I'm taking 2 medium-length strings (50-70 chars) and hash them using md5 to get results like d2ae4f4919a10958e2c603782f0ec1cc, then recording the first 5 symbols of the hash to provide a (unique) short key. If md5 distribution is (almost) random then would the chances of a collision be 16^5 ([0-9a-f]^5) = 2/1.048.576, or different? Am I extremely lucky to get 2 hashes like d2ae4f4919a10958e2c603782f0ec1cc and d2ae41c1935738ca4a06ba28aad3e555 which start with the same 5 alphanumerals, or there's something else going on? The strings start the same, but it shouldn't matter should it.


1 Answer 1


The number of possible truncated hashes is $d=16^5$. Assuming MD5 is perfectly random, by the birthday bound, your probability of seeing at least one collision is approximately

$$ 1 - \left(\frac{d-1}{d}\right)^{n \text{ choose } 2}, $$ where $n$ is the number of strings you hashed. It doesn't take many to hit 50%. In fact, the above equals 50% when $n= 1206$.

So no, you're not extraordinarily lucky. This was pretty likely.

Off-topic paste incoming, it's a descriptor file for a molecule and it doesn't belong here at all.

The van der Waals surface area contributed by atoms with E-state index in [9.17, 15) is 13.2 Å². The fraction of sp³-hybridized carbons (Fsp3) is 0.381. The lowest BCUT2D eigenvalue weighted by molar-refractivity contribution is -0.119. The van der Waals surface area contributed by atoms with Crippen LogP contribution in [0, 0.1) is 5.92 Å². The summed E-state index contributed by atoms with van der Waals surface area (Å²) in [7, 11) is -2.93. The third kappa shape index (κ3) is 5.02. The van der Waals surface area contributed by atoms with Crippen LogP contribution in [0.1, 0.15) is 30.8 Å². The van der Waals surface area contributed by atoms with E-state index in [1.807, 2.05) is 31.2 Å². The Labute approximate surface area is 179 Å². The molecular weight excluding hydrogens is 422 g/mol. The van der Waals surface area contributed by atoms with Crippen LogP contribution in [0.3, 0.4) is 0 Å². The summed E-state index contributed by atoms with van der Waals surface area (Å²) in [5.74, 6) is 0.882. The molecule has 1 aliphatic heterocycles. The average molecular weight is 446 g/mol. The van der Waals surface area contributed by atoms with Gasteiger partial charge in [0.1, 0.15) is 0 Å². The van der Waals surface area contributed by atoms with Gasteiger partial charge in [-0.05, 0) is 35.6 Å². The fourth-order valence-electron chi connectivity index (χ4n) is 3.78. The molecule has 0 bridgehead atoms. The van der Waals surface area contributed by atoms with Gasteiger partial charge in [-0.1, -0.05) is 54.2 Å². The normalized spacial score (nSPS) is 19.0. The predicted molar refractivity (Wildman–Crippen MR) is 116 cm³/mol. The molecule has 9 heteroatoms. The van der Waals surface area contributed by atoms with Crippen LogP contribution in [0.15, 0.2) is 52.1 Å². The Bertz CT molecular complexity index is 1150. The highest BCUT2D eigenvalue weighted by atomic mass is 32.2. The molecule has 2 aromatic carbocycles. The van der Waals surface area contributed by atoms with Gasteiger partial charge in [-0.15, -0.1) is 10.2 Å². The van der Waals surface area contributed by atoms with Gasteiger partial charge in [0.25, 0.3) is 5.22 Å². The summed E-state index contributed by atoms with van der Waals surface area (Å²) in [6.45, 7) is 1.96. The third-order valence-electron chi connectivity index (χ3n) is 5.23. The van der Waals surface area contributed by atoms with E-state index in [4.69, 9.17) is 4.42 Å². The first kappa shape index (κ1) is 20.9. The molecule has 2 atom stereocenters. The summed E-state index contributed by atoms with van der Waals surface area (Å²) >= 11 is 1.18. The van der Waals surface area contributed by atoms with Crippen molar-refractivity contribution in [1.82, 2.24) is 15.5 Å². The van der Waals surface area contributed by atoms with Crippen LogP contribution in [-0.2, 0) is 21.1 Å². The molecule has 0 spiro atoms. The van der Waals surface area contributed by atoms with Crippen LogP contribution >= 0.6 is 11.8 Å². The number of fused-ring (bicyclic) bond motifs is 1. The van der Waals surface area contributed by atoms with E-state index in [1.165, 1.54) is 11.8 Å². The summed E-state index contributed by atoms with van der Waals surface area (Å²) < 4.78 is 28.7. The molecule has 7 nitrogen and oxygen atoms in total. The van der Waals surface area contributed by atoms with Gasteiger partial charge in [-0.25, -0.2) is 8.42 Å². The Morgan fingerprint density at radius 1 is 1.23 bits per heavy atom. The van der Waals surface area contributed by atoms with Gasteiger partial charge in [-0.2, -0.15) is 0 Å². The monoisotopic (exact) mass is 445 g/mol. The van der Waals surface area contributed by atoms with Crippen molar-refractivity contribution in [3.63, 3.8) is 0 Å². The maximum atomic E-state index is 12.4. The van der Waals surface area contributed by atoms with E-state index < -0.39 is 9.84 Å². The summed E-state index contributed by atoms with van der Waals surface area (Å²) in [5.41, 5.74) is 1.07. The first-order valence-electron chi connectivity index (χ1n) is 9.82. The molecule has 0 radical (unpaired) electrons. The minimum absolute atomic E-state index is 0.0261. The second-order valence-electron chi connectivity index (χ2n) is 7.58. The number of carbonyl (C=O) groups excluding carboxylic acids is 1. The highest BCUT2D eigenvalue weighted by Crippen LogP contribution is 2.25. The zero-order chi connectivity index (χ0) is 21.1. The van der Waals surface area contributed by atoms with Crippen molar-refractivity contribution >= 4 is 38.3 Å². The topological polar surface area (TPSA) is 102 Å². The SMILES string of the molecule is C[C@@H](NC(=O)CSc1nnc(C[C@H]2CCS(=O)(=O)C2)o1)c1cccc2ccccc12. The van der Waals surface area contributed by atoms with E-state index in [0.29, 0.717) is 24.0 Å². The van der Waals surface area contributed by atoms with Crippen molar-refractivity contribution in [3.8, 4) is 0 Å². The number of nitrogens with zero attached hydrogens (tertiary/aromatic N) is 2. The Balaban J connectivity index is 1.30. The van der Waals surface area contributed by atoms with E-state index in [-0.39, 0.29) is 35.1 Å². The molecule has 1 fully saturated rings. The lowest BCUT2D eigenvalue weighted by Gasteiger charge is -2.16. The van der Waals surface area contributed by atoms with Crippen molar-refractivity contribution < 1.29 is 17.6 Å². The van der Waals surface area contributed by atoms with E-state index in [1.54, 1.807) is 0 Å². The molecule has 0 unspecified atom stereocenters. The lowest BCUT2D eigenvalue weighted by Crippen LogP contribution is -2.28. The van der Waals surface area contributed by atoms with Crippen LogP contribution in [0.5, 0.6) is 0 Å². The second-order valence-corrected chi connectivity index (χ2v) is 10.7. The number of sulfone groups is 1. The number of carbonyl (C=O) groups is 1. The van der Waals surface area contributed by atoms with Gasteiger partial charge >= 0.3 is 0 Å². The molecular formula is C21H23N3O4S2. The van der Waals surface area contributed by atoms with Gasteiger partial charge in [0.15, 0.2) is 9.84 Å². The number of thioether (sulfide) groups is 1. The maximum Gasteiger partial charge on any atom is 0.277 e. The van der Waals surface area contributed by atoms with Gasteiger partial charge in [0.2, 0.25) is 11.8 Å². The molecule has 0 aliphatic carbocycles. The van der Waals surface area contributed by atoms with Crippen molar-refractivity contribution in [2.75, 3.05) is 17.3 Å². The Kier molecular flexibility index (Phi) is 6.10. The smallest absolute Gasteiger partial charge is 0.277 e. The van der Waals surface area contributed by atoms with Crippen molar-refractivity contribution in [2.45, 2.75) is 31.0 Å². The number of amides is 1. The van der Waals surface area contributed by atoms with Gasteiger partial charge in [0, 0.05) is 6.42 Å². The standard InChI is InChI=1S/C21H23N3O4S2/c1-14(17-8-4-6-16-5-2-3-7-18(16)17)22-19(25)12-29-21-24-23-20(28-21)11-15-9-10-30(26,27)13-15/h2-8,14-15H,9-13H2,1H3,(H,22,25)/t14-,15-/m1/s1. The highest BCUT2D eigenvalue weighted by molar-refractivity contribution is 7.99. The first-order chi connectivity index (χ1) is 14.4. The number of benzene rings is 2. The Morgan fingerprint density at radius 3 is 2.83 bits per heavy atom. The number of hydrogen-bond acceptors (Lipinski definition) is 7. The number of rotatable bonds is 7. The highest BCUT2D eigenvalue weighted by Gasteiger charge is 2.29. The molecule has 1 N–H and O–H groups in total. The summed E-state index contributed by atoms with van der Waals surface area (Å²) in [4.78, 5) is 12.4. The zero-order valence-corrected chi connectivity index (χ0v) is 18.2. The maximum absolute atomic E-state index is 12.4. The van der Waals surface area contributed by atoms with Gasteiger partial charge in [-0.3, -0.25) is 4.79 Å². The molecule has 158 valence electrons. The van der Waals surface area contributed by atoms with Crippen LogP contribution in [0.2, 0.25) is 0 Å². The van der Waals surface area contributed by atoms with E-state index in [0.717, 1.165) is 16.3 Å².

• $\begingroup$ so it is 16^5. and i've hashed 10 strings... but ok $\endgroup$
    – ADC
    Jul 31, 2023 at 20:58
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    $\begingroup$ $n$ never reaches $1206$. OP said they were creating hashes in groups of two, and then comparing only the two results hashed in that group. In which case, $n$ never exceeds $2$, and the probability is very close to $1$ that they should not see two hashes collide. $\endgroup$
    – aiootp
    Jul 31, 2023 at 22:46
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    $\begingroup$ @aiootp thx you're right but i guess the birthday calculation is what i needed to know i'm using this tool now bdayprob.com if i need to take more strings in future $\endgroup$
    – ADC
    Jul 31, 2023 at 23:49
  • $\begingroup$ After hashing 10 strings, probability of at least 1 collision is about 1/23302. So what's described is unlikely, but no impossibly unlikely. $\endgroup$
    – fgrieu
    Aug 4, 2023 at 10:16

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